Rob Pincus

Dynamic Deviation Control Drill

Rob Pincus
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Duration:   3  mins

In this shooting tips video, Rob Pincus demonstrates the dynamic deviation control drill and the important lessons it teaches to defensive shooters. Dynamic deviation control means that when shooting while you, the target, or both are moving, your sight alignment and sight picture won’t be perfect. And that’s ok.

Moving the Gun

Rob teaches this in his handgun training courses by having students shoot while moving the firearm in a small circle or even a figure eight. Any hits in the chest area of a human-sized target are acceptable.

Rob gives kudos for these shooting tips to trainer Ken Hackathorn, who introduced Rob to the idea of moving the gun relative to a static target. Ken uses it to get students used to shooting on the move — walking or running to or from a target — and getting comfortable with the fact that sight alignment and sight picture aren’t going to be perfect in this situation.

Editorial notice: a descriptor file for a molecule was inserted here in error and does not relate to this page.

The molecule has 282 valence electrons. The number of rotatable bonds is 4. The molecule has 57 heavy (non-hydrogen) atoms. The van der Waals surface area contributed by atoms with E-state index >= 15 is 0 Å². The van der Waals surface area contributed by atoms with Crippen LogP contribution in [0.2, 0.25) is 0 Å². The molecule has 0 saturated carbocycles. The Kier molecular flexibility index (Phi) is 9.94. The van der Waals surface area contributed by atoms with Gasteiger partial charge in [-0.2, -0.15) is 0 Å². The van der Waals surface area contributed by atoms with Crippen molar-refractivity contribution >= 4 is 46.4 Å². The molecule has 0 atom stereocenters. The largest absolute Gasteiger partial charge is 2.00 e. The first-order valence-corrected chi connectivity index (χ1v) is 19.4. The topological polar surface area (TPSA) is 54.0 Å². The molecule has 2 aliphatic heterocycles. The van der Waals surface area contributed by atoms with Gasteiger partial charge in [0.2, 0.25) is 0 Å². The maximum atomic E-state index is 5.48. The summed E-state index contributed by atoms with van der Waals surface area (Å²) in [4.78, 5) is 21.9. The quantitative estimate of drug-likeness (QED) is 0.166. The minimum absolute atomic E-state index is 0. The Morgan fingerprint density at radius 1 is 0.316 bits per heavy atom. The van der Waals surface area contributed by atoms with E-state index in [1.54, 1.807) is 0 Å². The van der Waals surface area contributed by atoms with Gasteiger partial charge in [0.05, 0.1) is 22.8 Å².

In a defensive scenario, both the attacker and defender may be moving.

Smooth Trigger Press

The other part of the dynamic deviation control shooting drills Rob teaches is that students should strive for a smooth trigger press instead of breaking the shot. Again while moving the gun in a small circle, Rob presses the trigger straight through and lets the gun go off. He doesn’t need to hold the gun perfectly still.

Going Smaller

Rob then switches to an even smaller target and applies the same principles. He moves the gun while pressing the trigger straight to the rear — he just moves the gun less than he did when aiming at the bigger target.

You don’t need to hold the gun perfectly still. You just need to hold it still enough. You don’t need to have a perfect sight picture. You just need to have a good enough sight picture to make a combat accurate shot. These are the lessons and shooting tips of the dynamic deviation control drill.

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One Response to “Dynamic Deviation Control Drill”

  1. Mark Furukawa

    At least in this vid, and you're talking and on camera, I don't see truly surprised firing, Probably because you're too good, you unconsciously fire when you are at the same point in your circling. If I did that circling, I'd be lucky to hit the target, let alone the A zone. Still, good exercise.

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